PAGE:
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Pitching Plenty to Many

This article was originally published in Start Up

Executive Summary

Plexxikon Inc. thinks the drug industry's dismal rates of new drug discovery are due to the fact that people keep finding what are, essentially, the same old compounds. This start-up is building a library of deliberately small molecules, on the theory that they'll have a better chance of binding targets. Those that get close to an active site may then be modified to become better drugs. Plexxikon figures its lowest common denominator approach, enabled by crystallography, will let it patent around basic ways that compounds interact with important protein families. Its methods may help other firms develop successful compounds--but may also stake valuable turf for Plexxikon.

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Teasing Out Next-Generation Diabetes Drugs

Many start-ups are developing diabetes drugs based on known targets which could attract Big Pharma partners and get to the clinic quickly, while a few invest in novel compounds that are either riskier or address the field's smaller subsets. Among the former are Phenomix, Plexxikon, CareX and Prosidion; among the latter are DiaKine, and DiaMedica. In all cases, these companies are looking to partner with Big Pharma, which is aggressively pursuing small-molecule drugs for diabetes.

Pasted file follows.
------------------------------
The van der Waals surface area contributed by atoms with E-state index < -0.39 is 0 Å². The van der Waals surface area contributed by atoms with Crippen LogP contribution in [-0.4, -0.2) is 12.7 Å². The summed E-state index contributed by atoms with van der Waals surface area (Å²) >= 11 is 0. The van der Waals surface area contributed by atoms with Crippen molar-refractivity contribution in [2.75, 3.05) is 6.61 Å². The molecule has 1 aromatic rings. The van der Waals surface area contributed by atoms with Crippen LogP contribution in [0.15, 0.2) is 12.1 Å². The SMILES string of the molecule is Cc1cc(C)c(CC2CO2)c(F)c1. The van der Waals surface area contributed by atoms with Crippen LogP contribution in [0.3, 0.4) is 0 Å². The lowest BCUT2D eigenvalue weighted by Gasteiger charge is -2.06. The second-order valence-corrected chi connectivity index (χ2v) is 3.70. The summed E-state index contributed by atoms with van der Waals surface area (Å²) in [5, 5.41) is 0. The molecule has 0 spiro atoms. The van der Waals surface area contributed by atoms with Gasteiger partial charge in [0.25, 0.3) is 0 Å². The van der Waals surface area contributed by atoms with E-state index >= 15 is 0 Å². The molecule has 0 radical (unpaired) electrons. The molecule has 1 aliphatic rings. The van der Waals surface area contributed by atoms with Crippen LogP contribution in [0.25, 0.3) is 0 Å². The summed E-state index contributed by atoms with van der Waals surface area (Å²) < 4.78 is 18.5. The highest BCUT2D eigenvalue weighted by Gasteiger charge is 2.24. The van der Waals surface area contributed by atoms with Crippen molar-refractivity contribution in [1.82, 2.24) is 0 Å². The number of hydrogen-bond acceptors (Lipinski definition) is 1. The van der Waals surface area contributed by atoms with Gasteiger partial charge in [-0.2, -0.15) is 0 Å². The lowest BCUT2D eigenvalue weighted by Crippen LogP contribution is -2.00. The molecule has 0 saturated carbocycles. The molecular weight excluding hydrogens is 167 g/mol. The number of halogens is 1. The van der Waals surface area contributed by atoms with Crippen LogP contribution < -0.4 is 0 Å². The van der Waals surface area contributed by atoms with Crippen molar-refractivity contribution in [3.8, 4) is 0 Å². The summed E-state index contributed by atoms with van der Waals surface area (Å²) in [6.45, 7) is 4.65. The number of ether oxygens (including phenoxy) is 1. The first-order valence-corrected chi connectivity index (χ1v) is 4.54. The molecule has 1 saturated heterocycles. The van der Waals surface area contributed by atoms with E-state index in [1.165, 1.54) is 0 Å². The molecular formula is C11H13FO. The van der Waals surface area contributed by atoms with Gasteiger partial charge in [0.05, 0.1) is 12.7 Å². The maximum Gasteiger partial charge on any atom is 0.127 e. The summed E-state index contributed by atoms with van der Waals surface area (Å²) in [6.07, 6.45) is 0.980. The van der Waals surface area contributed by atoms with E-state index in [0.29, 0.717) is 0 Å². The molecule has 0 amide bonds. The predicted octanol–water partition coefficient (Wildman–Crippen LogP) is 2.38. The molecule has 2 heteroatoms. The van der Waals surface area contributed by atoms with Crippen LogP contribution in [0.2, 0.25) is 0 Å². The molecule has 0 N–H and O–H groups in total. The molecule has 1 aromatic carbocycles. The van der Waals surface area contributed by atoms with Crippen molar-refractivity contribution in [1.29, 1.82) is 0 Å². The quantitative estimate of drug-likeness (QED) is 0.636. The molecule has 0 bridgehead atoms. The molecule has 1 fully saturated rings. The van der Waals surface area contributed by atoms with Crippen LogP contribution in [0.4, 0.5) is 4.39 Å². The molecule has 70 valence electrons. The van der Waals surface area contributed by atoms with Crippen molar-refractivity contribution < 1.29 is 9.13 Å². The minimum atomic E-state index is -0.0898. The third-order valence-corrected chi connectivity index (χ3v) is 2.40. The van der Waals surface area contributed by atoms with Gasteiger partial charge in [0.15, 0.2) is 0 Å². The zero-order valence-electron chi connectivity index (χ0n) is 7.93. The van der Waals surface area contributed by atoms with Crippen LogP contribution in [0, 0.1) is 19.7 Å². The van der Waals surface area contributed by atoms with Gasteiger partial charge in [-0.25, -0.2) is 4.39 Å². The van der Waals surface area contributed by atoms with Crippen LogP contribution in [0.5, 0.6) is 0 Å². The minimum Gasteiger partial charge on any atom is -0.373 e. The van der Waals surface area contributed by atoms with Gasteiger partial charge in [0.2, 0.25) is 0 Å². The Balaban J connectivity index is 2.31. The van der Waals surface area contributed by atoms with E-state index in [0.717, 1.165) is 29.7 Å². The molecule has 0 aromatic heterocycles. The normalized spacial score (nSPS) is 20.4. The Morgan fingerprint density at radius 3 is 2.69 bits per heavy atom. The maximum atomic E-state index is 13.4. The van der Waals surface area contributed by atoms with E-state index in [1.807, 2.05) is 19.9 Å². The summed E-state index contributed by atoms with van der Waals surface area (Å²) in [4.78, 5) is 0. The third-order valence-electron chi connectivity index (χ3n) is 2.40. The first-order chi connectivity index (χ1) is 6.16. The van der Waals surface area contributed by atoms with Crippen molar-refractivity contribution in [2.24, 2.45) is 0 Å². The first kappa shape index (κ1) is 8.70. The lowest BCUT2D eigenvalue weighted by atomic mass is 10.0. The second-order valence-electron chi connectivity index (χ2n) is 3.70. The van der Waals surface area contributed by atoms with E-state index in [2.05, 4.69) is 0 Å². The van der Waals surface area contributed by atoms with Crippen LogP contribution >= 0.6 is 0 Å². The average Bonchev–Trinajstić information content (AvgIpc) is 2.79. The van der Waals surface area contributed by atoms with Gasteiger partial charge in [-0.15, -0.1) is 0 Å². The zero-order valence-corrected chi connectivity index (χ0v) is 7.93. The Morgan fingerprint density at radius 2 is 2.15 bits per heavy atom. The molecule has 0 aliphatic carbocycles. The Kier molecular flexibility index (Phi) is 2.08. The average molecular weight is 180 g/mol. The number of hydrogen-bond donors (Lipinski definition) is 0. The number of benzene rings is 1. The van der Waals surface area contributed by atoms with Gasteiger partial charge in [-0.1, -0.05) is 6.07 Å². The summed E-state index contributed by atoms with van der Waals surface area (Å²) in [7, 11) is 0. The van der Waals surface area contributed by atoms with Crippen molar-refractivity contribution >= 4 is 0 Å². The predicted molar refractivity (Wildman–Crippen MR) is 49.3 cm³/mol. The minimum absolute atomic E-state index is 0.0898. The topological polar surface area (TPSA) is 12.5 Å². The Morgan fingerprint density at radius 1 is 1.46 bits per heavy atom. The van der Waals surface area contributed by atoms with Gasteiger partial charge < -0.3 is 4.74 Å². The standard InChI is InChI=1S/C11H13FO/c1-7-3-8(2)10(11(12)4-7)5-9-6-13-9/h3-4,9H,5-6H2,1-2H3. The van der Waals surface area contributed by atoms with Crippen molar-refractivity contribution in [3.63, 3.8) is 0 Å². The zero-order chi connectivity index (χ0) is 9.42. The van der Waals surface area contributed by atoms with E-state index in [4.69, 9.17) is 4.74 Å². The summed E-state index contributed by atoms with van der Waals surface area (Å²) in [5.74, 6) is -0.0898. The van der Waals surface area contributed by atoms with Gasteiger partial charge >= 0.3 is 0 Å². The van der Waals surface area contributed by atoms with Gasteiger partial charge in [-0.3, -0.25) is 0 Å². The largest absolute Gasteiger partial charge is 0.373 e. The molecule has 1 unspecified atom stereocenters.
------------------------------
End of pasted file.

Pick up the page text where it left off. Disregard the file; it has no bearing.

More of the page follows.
Teasing Out Next-Generation Diabetes Drugs

Many start-ups are developing diabetes drugs based on known targets which could attract Big Pharma partners and get to the clinic quickly, while a few invest in novel compounds that are either riskier or address the field's smaller subsets. Among the former are Phenomix, Plexxikon, CareX and Prosidion; among the latter are DiaKine, and DiaMedica. In all cases, these companies are looking to partner with Big Pharma, which is aggressively pursuing small-molecule drugs for diabetes.

Investing in Hard Times

VCs worried about depressed financial markets and demanding Big Pharma customers are being tough on almost all start-ups seeking funding-but no tougher than on their existing portfolio companies. For some, hard times are creating opportunities. The circumstances of companies that raised money in the past few years are impacting newer firms now. Even organizations that met their milestones have seen valuations plummet, and are struggling to get financing. The down market is making it more desirable and easier for VCs to invest in late-stage start-ups. In-licensing has been popular, but investors are increasingly seeking value-priced components to fill out existing firms or launch new ones. Investors haven't stopped doing early-stage deals, but they're looking for firms with advantages that can reduce risk or cost, or speed a company to market. Drugmakers that used to sign big-money deals are now demanding that start-ups prove their technologies' merits through short-term, inexpensive pilot programs. Some firms aren't so pressed by hard times. VCs are promising stellar founders lots of support and time to take big risks they bet will pay off handsomely.

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